These Issues Are Shaping Buyers' Incentive-Travel Decisions Now

Labor shortages at hotels and safety compliance by suppliers are factors cited by incentive planners in a new IRF report.

The report is based on discussions the IRF held with incentive executives (pictured) in mid-April in Palm Beach, Fla.

A new report from the Incentive Research Foundation reveals that hotel labor shortages and competition from leisure  travelers are among the issues incentive professionals consider when organizing reward travel programs now. The Buyer Decision Driver report is based on a series of in-person discussions the IRF held with a dozen top incentive executives in mid-April in Palm Beach, Fla.

The report noted that while many hotels and venues are reopening, talent and staffing in the hospitality industry remains a challenge. Those interviewed indicated that a major decision-driver is the level of staffing at host properties and off-site venues. “Labor impacts the quality of the experience for the attendee,” noted one of the participants. “Being honest with partners about what has changed in terms of levels of service and compliance to policies on site is more important than ever.”

Some incentive professionals expressed concern about whether the stated protocols and service levels would be in place during a program. To this end, the planners said they are conducting more unannounced visits to hotels and venues to audit the staff for compliance.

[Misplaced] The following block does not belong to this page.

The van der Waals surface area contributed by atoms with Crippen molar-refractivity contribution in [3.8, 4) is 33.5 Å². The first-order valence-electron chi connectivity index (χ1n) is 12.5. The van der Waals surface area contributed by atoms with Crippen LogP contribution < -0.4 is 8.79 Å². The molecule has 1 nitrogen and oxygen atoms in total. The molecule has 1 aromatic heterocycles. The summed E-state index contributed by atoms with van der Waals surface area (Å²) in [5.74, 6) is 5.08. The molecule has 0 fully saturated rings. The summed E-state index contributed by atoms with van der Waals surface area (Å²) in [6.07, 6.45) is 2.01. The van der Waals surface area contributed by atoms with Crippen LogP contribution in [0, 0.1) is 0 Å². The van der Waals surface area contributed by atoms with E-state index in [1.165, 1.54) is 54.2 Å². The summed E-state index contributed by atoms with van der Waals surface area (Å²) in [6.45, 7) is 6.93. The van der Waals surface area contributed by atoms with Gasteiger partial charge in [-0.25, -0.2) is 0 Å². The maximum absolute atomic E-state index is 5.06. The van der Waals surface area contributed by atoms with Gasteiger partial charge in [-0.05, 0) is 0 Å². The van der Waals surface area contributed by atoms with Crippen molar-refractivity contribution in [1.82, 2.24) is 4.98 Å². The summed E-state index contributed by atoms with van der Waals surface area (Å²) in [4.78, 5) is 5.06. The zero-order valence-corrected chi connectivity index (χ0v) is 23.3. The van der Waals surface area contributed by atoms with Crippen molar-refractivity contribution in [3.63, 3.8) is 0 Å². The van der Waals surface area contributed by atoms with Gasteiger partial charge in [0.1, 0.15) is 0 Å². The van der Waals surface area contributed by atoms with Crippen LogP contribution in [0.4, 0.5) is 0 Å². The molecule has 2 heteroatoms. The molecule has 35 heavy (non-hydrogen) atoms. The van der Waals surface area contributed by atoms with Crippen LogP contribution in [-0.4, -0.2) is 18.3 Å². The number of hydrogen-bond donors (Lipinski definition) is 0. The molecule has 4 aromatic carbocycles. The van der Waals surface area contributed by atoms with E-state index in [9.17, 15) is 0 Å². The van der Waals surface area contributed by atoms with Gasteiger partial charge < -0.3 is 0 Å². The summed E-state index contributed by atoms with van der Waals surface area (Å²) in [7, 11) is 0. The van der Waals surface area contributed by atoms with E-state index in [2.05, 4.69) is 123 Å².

Incentive professionals also are worried about staff-retention processes and are particularly concerned about whether new workers have had enough time and training to deliver to the standards necessary to for an incentive program. The group acknowledged the rising labor costs and training investment could impact hotel rates, but they agreed they were necessary to deliver the expected experience.

The report also indicated that buyers are booking incentive programs on real-time information regarding restrictions, border closures and quarantines. As a result, more programs are being held in the United States, the Caribbean and Mexico.

There was strong acknowledgement that while leisure travel is up, hotels are still eager to book future group business. There is an awareness that leisure travel will level out as people “get it out of their system, making up for lost travel time.” The report concludes that hotels need the balance of group and leisure business, and in some segments and locations there are still good rates to be found.  

Overall, the report concludes that once 2021 ends, there will be a return to "business as usual" relative to rates and availability.